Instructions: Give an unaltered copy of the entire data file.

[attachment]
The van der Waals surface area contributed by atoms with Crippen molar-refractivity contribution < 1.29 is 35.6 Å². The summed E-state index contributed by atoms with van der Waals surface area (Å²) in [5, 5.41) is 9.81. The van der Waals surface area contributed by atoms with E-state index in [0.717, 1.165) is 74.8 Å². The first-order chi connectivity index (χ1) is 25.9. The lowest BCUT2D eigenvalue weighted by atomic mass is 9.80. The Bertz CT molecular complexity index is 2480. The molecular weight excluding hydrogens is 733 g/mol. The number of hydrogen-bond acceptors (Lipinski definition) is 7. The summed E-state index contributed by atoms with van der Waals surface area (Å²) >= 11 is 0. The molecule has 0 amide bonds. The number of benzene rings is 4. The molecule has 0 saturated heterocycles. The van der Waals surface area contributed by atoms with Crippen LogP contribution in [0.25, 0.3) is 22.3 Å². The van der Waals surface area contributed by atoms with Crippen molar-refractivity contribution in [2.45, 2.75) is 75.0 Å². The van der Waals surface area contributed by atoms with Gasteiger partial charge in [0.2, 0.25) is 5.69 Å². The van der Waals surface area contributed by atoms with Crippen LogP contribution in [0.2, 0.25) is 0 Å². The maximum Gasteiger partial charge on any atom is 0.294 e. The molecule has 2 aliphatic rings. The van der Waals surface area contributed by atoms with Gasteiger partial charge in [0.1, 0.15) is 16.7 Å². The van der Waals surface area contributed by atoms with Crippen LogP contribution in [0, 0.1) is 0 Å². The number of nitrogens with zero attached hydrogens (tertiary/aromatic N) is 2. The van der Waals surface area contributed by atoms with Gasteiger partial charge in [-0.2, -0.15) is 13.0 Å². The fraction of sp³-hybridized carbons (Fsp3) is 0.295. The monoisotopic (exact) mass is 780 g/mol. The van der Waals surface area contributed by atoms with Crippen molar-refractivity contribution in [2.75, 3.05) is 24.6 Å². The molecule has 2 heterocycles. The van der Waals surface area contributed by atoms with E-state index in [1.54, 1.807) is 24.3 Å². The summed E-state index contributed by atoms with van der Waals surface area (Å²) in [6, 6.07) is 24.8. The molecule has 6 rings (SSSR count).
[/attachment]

The van der Waals surface area contributed by atoms with Crippen molar-refractivity contribution < 1.29 is 35.6 Å². The summed E-state index contributed by atoms with van der Waals surface area (Å²) in [5, 5.41) is 9.81. The van der Waals surface area contributed by atoms with E-state index in [0.717, 1.165) is 74.8 Å². The first-order chi connectivity index (χ1) is 25.9. The lowest BCUT2D eigenvalue weighted by atomic mass is 9.80. The Bertz CT molecular complexity index is 2480. The molecular weight excluding hydrogens is 733 g/mol. The number of hydrogen-bond acceptors (Lipinski definition) is 7. The summed E-state index contributed by atoms with van der Waals surface area (Å²) >= 11 is 0. The molecule has 0 amide bonds. The number of benzene rings is 4. The molecule has 0 saturated heterocycles. The van der Waals surface area contributed by atoms with Crippen LogP contribution in [0.25, 0.3) is 22.3 Å². The van der Waals surface area contributed by atoms with Crippen molar-refractivity contribution in [2.45, 2.75) is 75.0 Å². The van der Waals surface area contributed by atoms with Gasteiger partial charge in [0.2, 0.25) is 5.69 Å². The van der Waals surface area contributed by atoms with Crippen LogP contribution in [0.2, 0.25) is 0 Å². The maximum Gasteiger partial charge on any atom is 0.294 e. The molecule has 2 aliphatic rings. The van der Waals surface area contributed by atoms with Gasteiger partial charge in [0.1, 0.15) is 16.7 Å². The van der Waals surface area contributed by atoms with Crippen LogP contribution in [0, 0.1) is 0 Å². The number of nitrogens with zero attached hydrogens (tertiary/aromatic N) is 2. The van der Waals surface area contributed by atoms with Gasteiger partial charge in [-0.2, -0.15) is 13.0 Å². The fraction of sp³-hybridized carbons (Fsp3) is 0.295. The monoisotopic (exact) mass is 780 g/mol. The van der Waals surface area contributed by atoms with Crippen molar-refractivity contribution in [2.75, 3.05) is 24.6 Å². The molecule has 2 heterocycles. The van der Waals surface area contributed by atoms with E-state index in [1.54, 1.807) is 24.3 Å². The summed E-state index contributed by atoms with van der Waals surface area (Å²) in [6, 6.07) is 24.8. The molecule has 6 rings (SSSR count).